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Stirling Lowery (Login StirlingLowery) Missing-Lynx members from IP address 188.8.131.52
We often see modellers paint staff cars in military colours - using the same methods used to paint most AFV`s with realistic results, however there were many staff cars used by the military of all nations which retained their original manufacturers paint scheme of "gloss & chrome " which are alien paint schemes to most military modellers resulting in unrealistic efforts when trying to reproduce the scale representations of gloss and chrome in 1/35 scale, the large scale auto modellers have mastered these paint effects - although producing an intentional "showroom" paint finish,- which are the best methods of painting realistic looking 1/35 scale gloss/chrome factory issued civillian/staff cars with restrained urban weathering ?
David Nickels (Login djnickels) Missing-Lynx members 184.108.40.206
September 8 2015, 4:25 PM
It will depend a lot on the type of car. And, a lot of vintage cars have polished metal parts versus chrome. So you want to make sure you are depicting the right material to start with.
For something like Hitler's car, you would want a pretty clean, glossy finish. The car would be well maintained and in tip top shape. That doesn't mean you can't apply some light weathering to the wheels and chassis, which will make it look more realistic.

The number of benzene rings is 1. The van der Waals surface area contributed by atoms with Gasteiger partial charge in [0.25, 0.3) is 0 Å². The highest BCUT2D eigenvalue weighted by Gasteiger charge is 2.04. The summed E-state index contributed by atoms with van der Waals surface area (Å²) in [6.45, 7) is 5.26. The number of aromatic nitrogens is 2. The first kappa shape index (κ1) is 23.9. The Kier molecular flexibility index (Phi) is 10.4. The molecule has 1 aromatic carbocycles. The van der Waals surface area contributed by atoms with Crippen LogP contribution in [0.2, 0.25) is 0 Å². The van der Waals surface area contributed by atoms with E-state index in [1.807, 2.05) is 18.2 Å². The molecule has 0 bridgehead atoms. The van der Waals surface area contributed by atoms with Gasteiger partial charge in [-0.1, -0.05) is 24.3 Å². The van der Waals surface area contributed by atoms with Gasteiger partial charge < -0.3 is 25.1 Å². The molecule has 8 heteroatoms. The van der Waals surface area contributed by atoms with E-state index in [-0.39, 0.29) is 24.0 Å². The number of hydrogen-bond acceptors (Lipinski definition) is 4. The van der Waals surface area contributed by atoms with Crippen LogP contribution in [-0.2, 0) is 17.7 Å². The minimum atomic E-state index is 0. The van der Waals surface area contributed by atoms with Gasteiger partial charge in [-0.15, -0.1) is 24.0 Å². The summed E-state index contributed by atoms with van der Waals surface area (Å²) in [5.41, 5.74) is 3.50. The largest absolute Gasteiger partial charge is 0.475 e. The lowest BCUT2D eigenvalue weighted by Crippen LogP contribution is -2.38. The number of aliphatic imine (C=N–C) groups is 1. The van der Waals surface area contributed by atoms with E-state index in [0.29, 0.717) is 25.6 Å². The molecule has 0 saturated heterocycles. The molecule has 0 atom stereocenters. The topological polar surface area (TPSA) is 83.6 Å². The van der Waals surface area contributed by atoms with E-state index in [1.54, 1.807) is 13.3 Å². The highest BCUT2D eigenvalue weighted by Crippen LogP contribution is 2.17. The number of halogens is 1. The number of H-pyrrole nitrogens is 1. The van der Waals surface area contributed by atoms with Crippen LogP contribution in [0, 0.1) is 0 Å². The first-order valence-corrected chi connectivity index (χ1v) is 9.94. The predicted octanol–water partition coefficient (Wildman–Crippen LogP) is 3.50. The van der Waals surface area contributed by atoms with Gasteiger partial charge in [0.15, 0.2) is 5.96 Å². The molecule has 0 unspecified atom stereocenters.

For a field car, I would go with a satin finish. Or, start with gloss, and tone it down slowly with some clear overcoats on the top, leaving more gloss on the sides. This will give a good faded finish look. Again, weathering will tone down gloss. I finished the Bronco Fiat Topolino (Blog on Track Link) this way with a faded satin finish.
Chrome or polished metal can be done with Alclad II airbrush lacquer. Its very durable and can be very bright, if you desire. Even the Alclad Chrome, which is their brightest shade, looks better than the toylike chrome you see in most car kits. Polished Aluminum is good too, and they make many other metallic shades useful for cars.
Don't forget to tone down the glass with a light layer of dust on field cars